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Friday, 24 May 2013

On Dingly Dells and Faraway Trees and my Weary Bottom

Stay with me, says Giant Boy, I think I may die if I go to sleep.

And so, the decision for the day is taken out of my hands.  Giant Boy has a cold.  He has a high temperature, and dreadful sore throat and ears, and needs his mummy.  Mummy, making the right decision, instantly, gets another duvet and some big fluffy cushions from her bed, and makes herself a nest on his sofa in his room.  Mummy, before she gets into her nest, gets her laptop, a large plate of toast and jam, and some earphones. It is only right, she says, as she gets comfortable, that a mother is there for her child.  Giant Boy is 16.

I woke very early today and fell out of bed onto my bike.  Oh it doesn't matter, I told myself, if I go on an early morning bike ride in my pyjamas.  My pyjama bottoms are too noticeable though, and by the time I ride home there would be enough traffic on the roads for someone to notice and not take me seriously.  So I put on my jeans, a coat over my pyjama top, and was out in the byways and hedgerows by 5.15.  It was cold this morning, cold and rainy.  I did not feel the same buzz as I had felt on other mornings when the sun was shining, I did not feel that I was a glorious mote, dancing in the sunshine of life.  I felt that I was a pudding in pyjamas struggling against the odds to have a meaningful early morning bike ride in the cold and wet, despite it being theoretically midsummer next week.  "Bah!"  I said, and continued.

I remembered a leafy path, turning off the main road (main in this case means quite a busy back road at rush hours, surrounded by farms and hedgerows and often held to ransom by tractors going mental at 15 miles an hour), about five miles distant, and in a moment of inspiration, I made for it.  What a good decision!  The leafy track was narrow, winding and filled with wild flowers.  The whole nature of my bike ride changed;  I became an explorer, a feisty heroine in an Enid Blyton book.  No longer cold, the rain now making my hair interesting and wild instead of plastered onto my head and silly, I followed a track and a sign to some barns in yonder distance. Rattling happily over bumpy fields on my bike, smelling the most wonderful wild flower smells, I not only found the barns (very nice), I found leafy tracks and exciting paths that led this way and that, to villages that I had never heard of.  "What is this!" I cried to the rabbits loping off across the fields in the rain, "what are these mysterious places?  If I go down these lanes and across these fields, will I be going over the hills and far away?  Will I find a Dingly Dell under the Faraway Tree, and will I ever come back?"  Well, I did go down those lanes, I did bounce and wobble across those fields, I did see birdies in the hedgerows, I expect I did see Dingly Dells and Faraway Tress, and I did come back.  I arrived, an hour and a half later, at my front door in Bognor Regis.  By that time, my fingers had more or less fused onto the handle bars with the cold and rain, and it was a good while before I got them off, and my front door open.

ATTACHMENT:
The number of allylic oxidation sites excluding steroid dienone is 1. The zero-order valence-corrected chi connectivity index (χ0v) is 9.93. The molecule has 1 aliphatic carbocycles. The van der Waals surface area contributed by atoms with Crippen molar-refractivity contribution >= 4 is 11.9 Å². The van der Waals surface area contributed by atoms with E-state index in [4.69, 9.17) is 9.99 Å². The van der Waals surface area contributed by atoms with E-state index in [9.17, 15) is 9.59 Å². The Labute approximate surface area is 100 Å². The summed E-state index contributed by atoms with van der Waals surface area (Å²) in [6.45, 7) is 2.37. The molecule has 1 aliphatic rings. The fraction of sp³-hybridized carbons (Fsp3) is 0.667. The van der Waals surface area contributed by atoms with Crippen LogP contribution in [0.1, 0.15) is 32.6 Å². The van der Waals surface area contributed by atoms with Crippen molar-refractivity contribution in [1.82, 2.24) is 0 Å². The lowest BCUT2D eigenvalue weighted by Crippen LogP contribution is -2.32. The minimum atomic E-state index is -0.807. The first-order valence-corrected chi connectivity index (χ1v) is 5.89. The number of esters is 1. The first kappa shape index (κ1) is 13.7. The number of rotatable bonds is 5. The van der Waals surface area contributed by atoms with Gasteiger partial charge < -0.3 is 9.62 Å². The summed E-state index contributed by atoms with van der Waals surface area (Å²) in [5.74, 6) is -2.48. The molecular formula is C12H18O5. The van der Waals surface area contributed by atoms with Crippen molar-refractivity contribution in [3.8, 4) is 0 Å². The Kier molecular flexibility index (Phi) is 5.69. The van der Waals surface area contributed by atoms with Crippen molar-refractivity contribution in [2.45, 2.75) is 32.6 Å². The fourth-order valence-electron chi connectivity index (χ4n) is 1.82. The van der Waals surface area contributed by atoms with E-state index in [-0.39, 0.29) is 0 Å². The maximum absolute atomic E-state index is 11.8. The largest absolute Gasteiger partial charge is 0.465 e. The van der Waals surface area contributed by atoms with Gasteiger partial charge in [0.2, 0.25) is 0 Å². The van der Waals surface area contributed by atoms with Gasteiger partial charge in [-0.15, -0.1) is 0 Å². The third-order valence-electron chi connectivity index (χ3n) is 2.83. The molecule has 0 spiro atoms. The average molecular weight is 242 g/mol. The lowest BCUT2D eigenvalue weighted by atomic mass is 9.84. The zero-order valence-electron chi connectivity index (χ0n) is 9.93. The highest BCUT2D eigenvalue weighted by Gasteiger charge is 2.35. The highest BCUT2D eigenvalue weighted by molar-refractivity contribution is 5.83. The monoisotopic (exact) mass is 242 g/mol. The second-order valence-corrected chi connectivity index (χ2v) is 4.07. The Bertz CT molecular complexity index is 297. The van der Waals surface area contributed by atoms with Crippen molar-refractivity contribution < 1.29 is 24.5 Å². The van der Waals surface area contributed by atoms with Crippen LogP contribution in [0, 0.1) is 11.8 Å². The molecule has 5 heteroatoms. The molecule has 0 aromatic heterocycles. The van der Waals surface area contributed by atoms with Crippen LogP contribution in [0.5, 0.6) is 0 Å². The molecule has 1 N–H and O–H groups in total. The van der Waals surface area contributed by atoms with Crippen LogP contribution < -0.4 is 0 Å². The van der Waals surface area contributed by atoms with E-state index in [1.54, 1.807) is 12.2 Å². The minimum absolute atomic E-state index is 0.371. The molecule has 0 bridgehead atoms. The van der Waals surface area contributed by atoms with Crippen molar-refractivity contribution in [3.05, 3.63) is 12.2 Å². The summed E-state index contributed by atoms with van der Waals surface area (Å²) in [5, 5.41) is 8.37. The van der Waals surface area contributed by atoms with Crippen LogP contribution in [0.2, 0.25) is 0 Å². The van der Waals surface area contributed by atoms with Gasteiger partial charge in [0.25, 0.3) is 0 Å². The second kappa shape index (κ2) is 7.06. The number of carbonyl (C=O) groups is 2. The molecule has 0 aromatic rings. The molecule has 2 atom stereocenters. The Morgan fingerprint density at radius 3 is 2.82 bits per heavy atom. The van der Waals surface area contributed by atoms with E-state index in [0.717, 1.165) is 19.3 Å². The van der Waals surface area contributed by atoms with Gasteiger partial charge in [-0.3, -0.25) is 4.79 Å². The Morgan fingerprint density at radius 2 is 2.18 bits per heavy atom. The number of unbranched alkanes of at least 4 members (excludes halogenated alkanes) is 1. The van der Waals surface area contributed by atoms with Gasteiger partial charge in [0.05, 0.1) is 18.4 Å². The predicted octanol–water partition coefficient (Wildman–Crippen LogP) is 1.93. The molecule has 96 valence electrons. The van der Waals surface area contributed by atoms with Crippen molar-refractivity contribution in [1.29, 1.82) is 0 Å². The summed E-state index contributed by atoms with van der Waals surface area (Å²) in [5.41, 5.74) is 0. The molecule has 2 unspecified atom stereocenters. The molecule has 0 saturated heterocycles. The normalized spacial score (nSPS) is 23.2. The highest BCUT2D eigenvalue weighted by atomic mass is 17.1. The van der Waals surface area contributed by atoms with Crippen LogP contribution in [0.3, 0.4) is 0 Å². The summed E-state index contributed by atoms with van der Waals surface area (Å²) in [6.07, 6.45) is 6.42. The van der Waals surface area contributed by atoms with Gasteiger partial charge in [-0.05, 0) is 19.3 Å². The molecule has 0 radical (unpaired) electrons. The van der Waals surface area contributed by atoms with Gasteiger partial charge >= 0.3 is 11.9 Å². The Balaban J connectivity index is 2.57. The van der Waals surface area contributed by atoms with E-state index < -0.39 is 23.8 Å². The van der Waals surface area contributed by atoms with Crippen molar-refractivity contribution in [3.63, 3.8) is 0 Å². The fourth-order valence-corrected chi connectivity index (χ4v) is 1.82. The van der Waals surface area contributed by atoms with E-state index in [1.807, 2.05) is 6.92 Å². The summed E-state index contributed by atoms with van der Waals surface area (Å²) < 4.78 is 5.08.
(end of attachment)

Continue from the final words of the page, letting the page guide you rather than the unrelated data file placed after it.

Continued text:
I argued with myself a little on the ride.  I am so tired, I told myself, I long for a day of dozing and dreaming.

"You have work to do!"  Said the stern voice inside that likes to get things done.

"You have work to do and if you don't do it, the whole world will end", said this voice with great authority.

"Oh well", I said as I cycled past the wonderful old houses still in their original grounds, with crumbling and magnificent walls around them, hidden deep in the countryside where they were once placed to be remote and rural and surrounded by nature, "Oh well.  I will just have to drag my weary bottom into the studio and start the ball rolling."

But lo!  On checking Giant Boy at 7.30am, I found him crimson with fever, and filled with moribund thoughts.

"Stay with me!" he managed to say, his giant arms flailing around my neck, "or I may die!"

"Righto,"  I said, and made myself comfortable on his sofa, and here I am.  A day of dreaming and dozing is mine after all.  The world will not end, I am doing my motherly duty, and am keeping my boy from slipping  into the next world by snoozing on his sofa. My weary bottom is in its rightful place, and tomorrow, oh tomorrow!  It is a whole Other Place.

1 comment:

  1. This has come through to my work! Very impressive. You are a very good writer.